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UK to counter Covid delays in African Development Bank funds

23 July 2021

The government has agreed with a recommendation from MPs to speed up the delivery of UK funds to the African Development Bank (AfDB). The government also said it would encourage other international shareholders in the Bank to do the same, to counter the negative impact on the Bank’s capacity due to the Covid-19 pandemic.

The UK is a major shareholder in the AfDB, an institution that specializes in large infrastructure investments on the continent and welcomes African and non-African participation in its projects. The Abidjan, Ivory Coast-headquartered Bank is the biggest lender on the continent that has a significant African shareholding.

The MPs’ recommendation to speed up the delivery of UK capital lent to the Bank came in a report by a Sub-Committee of the House of Commons International Development Committee. The Sub-Committee looks specifically at the work of the independent government aid watchdog called the Independent Commission on Aid Impact (ICAI).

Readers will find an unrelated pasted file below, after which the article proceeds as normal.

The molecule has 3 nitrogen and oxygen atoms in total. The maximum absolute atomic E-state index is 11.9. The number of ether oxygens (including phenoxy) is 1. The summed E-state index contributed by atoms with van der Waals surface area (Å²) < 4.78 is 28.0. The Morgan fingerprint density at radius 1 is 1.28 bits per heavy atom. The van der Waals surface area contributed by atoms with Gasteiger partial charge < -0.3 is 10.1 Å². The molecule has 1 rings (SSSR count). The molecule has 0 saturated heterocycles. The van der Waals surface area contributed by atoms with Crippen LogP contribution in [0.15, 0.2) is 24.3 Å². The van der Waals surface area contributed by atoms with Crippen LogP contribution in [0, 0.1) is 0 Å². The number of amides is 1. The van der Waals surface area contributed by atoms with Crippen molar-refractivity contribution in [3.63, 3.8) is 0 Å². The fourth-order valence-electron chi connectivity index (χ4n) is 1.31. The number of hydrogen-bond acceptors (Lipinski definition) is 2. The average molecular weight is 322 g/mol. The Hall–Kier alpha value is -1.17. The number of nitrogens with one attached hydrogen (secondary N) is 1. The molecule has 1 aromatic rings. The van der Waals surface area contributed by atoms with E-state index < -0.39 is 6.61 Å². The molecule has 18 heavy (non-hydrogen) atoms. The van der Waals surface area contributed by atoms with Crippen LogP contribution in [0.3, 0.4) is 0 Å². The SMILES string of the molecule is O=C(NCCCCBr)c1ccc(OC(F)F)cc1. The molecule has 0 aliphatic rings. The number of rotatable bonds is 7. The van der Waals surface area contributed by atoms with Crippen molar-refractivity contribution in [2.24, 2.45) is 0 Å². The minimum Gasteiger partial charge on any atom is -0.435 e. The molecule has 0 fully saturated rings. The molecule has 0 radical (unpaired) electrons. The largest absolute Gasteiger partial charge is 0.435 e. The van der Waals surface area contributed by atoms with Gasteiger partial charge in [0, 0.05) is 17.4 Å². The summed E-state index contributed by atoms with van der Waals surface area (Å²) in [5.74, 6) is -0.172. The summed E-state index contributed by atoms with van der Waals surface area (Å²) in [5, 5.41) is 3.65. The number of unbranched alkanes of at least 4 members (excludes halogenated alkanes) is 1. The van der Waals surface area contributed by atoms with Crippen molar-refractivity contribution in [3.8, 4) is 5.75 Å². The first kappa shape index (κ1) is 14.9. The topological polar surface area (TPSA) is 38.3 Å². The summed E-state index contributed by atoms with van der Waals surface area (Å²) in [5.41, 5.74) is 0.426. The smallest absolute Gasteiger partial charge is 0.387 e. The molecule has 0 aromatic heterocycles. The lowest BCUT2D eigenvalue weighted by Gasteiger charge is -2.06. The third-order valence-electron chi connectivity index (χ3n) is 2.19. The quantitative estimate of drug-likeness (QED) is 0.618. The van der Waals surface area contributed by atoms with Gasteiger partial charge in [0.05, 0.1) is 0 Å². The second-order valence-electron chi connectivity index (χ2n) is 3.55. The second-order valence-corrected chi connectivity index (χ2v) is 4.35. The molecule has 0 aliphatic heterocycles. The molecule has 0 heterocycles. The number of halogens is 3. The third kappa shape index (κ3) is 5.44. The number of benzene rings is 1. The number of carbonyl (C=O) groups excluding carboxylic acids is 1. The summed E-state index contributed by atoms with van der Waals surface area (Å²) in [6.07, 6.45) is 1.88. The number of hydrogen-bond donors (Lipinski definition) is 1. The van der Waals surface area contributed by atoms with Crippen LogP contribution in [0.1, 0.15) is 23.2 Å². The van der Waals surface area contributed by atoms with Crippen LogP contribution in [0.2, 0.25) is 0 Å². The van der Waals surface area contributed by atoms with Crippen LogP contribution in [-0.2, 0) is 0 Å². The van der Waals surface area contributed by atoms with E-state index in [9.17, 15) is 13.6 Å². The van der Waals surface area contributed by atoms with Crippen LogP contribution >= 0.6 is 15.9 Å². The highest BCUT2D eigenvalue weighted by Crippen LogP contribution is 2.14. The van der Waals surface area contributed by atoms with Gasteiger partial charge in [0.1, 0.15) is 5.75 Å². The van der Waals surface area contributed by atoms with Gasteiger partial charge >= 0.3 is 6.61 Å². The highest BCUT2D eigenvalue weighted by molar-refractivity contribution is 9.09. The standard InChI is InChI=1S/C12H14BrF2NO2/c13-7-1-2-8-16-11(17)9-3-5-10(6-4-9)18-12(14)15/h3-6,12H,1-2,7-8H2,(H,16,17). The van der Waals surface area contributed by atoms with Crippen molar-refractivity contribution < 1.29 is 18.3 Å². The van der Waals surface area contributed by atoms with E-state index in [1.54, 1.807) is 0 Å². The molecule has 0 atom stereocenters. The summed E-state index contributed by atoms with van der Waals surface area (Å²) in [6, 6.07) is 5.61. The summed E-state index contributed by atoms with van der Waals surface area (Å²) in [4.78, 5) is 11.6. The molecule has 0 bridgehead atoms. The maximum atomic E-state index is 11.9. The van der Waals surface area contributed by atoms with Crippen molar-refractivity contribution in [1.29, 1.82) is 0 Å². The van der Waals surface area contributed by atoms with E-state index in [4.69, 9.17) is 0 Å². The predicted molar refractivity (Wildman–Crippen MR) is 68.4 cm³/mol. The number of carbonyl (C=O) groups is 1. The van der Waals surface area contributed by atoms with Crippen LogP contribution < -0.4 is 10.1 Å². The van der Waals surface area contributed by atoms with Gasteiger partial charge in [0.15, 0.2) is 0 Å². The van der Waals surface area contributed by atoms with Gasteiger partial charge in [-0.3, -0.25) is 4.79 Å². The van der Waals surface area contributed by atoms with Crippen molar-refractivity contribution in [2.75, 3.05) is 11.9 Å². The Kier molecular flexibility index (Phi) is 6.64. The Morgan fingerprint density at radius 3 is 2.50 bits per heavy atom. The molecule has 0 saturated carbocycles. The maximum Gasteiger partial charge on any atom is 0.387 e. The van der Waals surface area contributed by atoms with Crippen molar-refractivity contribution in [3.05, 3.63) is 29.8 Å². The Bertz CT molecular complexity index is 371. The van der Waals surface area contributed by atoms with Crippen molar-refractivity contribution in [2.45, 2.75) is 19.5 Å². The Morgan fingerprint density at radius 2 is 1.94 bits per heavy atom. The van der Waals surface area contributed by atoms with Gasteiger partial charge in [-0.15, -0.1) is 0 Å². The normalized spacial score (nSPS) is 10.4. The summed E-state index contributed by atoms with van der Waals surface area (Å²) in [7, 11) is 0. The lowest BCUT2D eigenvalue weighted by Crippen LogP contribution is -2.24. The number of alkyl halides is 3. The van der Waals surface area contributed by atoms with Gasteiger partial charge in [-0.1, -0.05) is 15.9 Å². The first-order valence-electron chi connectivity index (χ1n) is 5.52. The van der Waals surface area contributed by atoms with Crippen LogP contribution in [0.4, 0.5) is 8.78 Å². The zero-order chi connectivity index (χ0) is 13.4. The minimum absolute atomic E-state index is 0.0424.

The Sub-Committee of MPs said one of the key challenges facing the Bank is obtaining private finance for its infrastructure projects - a situation exacerbated by demands on resources caused by the Covid-19 pandemic. The MPs therefore urged the government to improve infrastructure development on the continent by faster disbursement of UK capital funds to the Bank.

The Chair of the Sub-Committee on the work of ICAI, Theo Clarke MP said:

“We’re very pleased the government has agreed to this sensible speeding-up of the delivery of seed capital to the African Development Bank. It’s not extra money but it is delivering our contribution faster, to counter Covid delays.

“The UK has worked well with the African Development Bank over the years.

“We’re glad the government has also agreed to encourage other shareholders to speed up their capital contributions so the valuable investments the Bank is making in infrastructure and other projects can continue”.

The MPs on the Sub-Committee also made recommendations on filling staffing gaps at the Bank, a situation which the government said it would monitor closely.

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